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PSNI response to Billy Wright poster row dubbed ‘disgraceful'

A banner on a light pole in Memory of Billy Wright in Dungannon.
Connla Young

THE PSNI’s explanation for failing to remove a banner which gloats about the UVF murder of four Co Tyrone men has been branded "as "disgraceful."

Mid Ulster MLA Patsy McGlone hit out on Tuesday night after Dungannon based Inspector Keith Jamieson said the force “must attempt to achieve a balance between the rights of one community over another” after it was criticised by the mother of UVF victim Dwayne O’Donnell.

The 17-year-old was one of three IRA members killed during a loyalist gun attack at Boyle's Bar in Cappagh, near Dungannon, in March 1991.

Republicans Malcolm Nugent (20) and John Quinn (23), were also shot dead along with civilian Thomas Armstrong (52) when the loyalist gunmen struck.

Mr McGlone reacted angrily to the remarks last night branding them “sick” and called on the senior officer to withdraw them.

The controversial Billy Wright poster was put up on a lamppost in the loyalist Eastvale Avenue area of Dungannon about two weeks ago.

It reads: “In proud memory of Brigadier Billy Wright" and carries the quote 'I would look back and say Cappagh was probably my best.'

Former UVF leader Wright, who went on to found the Loyalist Volunteers Force, is believed to have had a central role in the Cappagh attack.

Mr O’Donnell’s mother, Briege O’Donnell, has criticised the PSNIs failure to remove the banner.

”We would question what exactly have the police done, as the poster still remains in place,” she said.

”Surely as a hate crime there are protocols that must be followed and this should have been removed in the first instance.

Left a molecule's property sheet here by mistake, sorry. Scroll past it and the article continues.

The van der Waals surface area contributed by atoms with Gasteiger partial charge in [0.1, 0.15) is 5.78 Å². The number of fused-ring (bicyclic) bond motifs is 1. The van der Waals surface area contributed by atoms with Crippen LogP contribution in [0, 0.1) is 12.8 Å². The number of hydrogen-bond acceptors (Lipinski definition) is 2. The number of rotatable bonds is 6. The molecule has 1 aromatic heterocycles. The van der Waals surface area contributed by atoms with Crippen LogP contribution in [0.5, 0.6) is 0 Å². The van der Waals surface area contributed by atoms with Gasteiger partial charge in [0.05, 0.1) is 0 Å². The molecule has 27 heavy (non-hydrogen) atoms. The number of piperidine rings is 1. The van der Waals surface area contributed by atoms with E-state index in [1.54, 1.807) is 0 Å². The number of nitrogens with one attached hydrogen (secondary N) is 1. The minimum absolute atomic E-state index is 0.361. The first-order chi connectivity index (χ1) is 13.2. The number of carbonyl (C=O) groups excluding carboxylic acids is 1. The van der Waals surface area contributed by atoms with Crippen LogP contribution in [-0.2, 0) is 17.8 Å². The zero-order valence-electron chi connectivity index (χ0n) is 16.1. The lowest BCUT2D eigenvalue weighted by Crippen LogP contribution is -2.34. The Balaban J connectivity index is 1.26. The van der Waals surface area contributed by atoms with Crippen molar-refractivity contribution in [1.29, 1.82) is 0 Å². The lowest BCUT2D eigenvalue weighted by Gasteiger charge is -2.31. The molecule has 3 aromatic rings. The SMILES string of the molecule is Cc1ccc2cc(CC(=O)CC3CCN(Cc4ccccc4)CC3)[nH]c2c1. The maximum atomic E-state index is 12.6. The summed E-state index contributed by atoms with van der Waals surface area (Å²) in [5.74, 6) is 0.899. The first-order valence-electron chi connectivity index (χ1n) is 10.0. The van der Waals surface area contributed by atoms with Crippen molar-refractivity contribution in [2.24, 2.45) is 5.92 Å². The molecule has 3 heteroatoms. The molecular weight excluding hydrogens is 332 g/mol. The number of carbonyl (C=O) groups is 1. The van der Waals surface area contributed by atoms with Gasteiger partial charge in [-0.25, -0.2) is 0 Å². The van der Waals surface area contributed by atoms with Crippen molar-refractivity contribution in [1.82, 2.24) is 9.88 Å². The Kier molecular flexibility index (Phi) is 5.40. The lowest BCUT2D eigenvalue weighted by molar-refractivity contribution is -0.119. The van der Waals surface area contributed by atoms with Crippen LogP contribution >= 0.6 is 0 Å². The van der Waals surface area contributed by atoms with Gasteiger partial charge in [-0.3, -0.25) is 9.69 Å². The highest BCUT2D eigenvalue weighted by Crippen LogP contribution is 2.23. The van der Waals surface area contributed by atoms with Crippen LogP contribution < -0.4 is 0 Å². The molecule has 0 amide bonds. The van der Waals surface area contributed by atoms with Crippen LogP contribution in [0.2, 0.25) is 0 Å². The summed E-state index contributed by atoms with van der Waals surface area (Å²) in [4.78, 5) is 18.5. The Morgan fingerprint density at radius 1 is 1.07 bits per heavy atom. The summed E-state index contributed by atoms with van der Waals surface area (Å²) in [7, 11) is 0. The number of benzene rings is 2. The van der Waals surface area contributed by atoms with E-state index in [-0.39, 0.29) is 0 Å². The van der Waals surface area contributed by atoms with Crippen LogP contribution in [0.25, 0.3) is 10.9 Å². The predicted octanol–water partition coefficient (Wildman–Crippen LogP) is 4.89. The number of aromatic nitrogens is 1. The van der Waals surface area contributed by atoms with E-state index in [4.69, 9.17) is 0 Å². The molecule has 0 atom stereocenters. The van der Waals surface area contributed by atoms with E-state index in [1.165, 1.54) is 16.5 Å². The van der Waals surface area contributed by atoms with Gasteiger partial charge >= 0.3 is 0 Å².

”Sadly it still remains intact in Eastvale.”

Mrs O’Donnell said the wording on the poster is offensive.

”If it was a poster of Billy Wright, there wouldn’t be an issue, its the quote that accompanies the poster glorifying the killing of people,” she said.

Relatives of those killed believe there was collusion.

A report published by Relatives For Justice earlier this year claimed that four members of the UDR were later questioned about the murders.

The PSNI has previously said it was "working with people in the community" to have the banner removed.

However, on Tuesday night Inspector Jamieson said: “There is no doubt that this sign will be perceived by some to be offensive, but not by others and while we are sensitive to the feelings of victims families, the PSNI must attempt to achieve a balance between the rights of one community over another, and of course must act within the law.

“We are working with the community in an attempt to resolve this matter and we will continue to do so.”

Mr McGlone, who has previously condemned the banner, described the police attitude as "disgraceful."

“It’s not a balance of rights, it’s a balance of wrongs,” he said.

“It’s disgraceful that a police officer should equivocate about the rights and wrongs of that poster and he should immediately reflect on what he said and withdraw it.”

Mr McGlone said the issue is clear cut.

“Murder is wrong no matter who the victims are,” he said.

“To try and neutralise a poster that brags about the murder is in my book sick.”

Mrs O’Donnell’s solicitor Peter Corrigan last night said the PSNI has not responded to his requests to have the banner removed.

”We reported this to the police and is a clear violation,” he said.

”Its incitement to hatred and glorification of terrorism."

Mr Corrigan said the banner breached Article Eight of the European Convention on Human Rights which gives his client the right to dignity and to be allowed to grieve properly.

The solicitor said relatives are also considering legal action to force the PSNI to hand over a Historical Enquiries Team report into the murders.

”They (relatives) should not have to do that, they (PSNI) should reveal the HET report,” he said.

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